I recently attended the Oklahoma Bankers Association 2018 Leadership Forum and Annual Convention held at the Hard Rock Hotel in Tulsa. Lots of interesting sessions and lots of great bankers as well. One of the best was the Regulator Roundtable with representatives from the Federal Reserve, FDIC, OCC, and the State Bank Commissioner of Oklahoma.
Each regulator began their presentation with the official disclaimer that the views they were expressing were “their own” and not that of the agency issuing their paycheck or paying their travel expenses. With that out of the way, they each shared some helpful insights for the upcoming twelve to eighteen months. There was a lot of overlap in the presentations, so I’m not going to attribute any comments to a particular agency – because all of the thoughts shared represented some solid banking advice. And all the regulators made a point of delivering their messages with a different tone – more collegial and less autocratic. Several even noted their agencies were focused on providing more support and implementing more local decision making in their agencies. We’ll see how that turns out.
The regulators said the number of problem banks was decreasing, but carryover debt in the Ag sector was on the rise. Banks are managing that carryover debt at this time using restructuring, or overseeing an exiting from the industry for certain borrowers. But it was also noted that banks who saw increased Ag loan growth over the last couple years may have picked up someone else’s problems.
Regulators noted that energy revenue (oil and wind) was not providing the support to some borrowers they had in the past. Also on the Ag front, any tariff wars or problems with NAFTA will definitely cause problems for Ag producers and borrowers.
Everyone seemed to know someone whose bank had been a victim of some sort of attack, ransomware, skimmer, phishing, etc. Some suggestions for dealing with the risks are use of the FFIEC Cyber Assessment Tool https://www.ffiec.gov/%5C/cyberassessmenttool.htm , and dealing with issues it exposes for your organization. Most bankers are familiar with this tool and the issues it has exposed in their organizations.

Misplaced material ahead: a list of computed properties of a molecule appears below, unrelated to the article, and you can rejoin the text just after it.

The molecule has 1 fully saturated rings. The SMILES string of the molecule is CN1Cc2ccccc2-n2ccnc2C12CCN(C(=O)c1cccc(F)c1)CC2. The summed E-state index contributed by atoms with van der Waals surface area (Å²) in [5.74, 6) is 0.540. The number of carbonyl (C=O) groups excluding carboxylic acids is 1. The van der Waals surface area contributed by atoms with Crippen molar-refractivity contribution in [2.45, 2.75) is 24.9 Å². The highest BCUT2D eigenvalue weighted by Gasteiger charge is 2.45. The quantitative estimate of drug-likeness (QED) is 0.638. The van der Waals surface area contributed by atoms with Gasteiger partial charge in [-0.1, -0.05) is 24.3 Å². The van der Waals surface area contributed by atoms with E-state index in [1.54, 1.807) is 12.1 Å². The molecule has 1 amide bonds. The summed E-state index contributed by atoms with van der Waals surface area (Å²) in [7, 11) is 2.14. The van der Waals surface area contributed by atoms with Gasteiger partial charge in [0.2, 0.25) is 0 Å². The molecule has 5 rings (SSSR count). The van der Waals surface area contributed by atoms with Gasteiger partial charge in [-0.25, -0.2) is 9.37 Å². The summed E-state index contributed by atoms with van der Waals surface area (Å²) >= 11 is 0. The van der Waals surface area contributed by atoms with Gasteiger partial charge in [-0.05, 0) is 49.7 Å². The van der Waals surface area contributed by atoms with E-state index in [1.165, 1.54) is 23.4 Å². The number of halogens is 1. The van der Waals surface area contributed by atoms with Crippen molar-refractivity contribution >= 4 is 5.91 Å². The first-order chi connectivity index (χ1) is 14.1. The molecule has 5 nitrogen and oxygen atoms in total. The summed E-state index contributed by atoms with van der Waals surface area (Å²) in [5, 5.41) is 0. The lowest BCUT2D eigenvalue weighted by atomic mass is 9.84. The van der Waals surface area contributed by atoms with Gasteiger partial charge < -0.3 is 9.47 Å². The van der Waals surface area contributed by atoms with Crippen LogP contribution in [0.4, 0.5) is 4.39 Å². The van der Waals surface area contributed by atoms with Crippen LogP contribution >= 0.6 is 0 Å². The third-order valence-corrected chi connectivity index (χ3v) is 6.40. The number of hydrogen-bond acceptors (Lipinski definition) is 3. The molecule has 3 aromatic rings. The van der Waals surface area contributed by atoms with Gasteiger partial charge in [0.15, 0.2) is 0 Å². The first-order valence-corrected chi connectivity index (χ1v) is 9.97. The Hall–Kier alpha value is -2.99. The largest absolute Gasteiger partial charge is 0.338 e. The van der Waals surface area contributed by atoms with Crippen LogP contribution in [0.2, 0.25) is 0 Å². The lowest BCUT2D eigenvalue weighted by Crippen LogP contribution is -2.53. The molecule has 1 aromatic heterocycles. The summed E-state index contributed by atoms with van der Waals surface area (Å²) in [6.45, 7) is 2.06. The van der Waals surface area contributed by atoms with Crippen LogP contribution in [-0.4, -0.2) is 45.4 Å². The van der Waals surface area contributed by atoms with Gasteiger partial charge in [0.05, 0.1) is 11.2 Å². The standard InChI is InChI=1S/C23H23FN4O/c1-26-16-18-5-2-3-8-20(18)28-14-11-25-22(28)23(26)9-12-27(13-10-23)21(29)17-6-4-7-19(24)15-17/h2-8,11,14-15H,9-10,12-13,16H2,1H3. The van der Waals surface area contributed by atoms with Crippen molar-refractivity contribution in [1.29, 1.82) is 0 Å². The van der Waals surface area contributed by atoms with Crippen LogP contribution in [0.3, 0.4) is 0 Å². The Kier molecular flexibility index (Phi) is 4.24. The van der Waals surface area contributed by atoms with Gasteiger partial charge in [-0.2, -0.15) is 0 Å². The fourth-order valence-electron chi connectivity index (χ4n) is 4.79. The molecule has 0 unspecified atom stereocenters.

Taking action on or mitigating those issues is mandatory. Continued and continual training on these risks is imperative. Interestingly, it was noted that the easiest way to hack a bank’s network was to provide a bank with requested financial documents on an infected thumb drive. Borrowers may not even know that what they are delivering to their banker contains a virus or hack of some sort.
Rising interest rates, greater competition for deposits, and increasing loan demand make this something to get in front of. Loan to deposit ratios continue to climb and deposits become more critical every day.
Finally a couple other disconnected thoughts – first, about CECL. CECL is coming but not necessarily driving increasing ALLL balances. Banks should understand what “life of loan” means. An annually renewing credit line is not necessarily a “12 month” loan. And in this era of merger activity, retaining historical loan data from the merged bank will be important to CECL.
And all regulators talked about the need to modernize the CRA regulation to reflect how banks do business in 2018 and beyond. More on that to come later.
While all this information was presented in May 2018 as “top risks to banks,” none of the ideas were new. Managing the banks present and upcoming risks is still good banking. The song remains the same.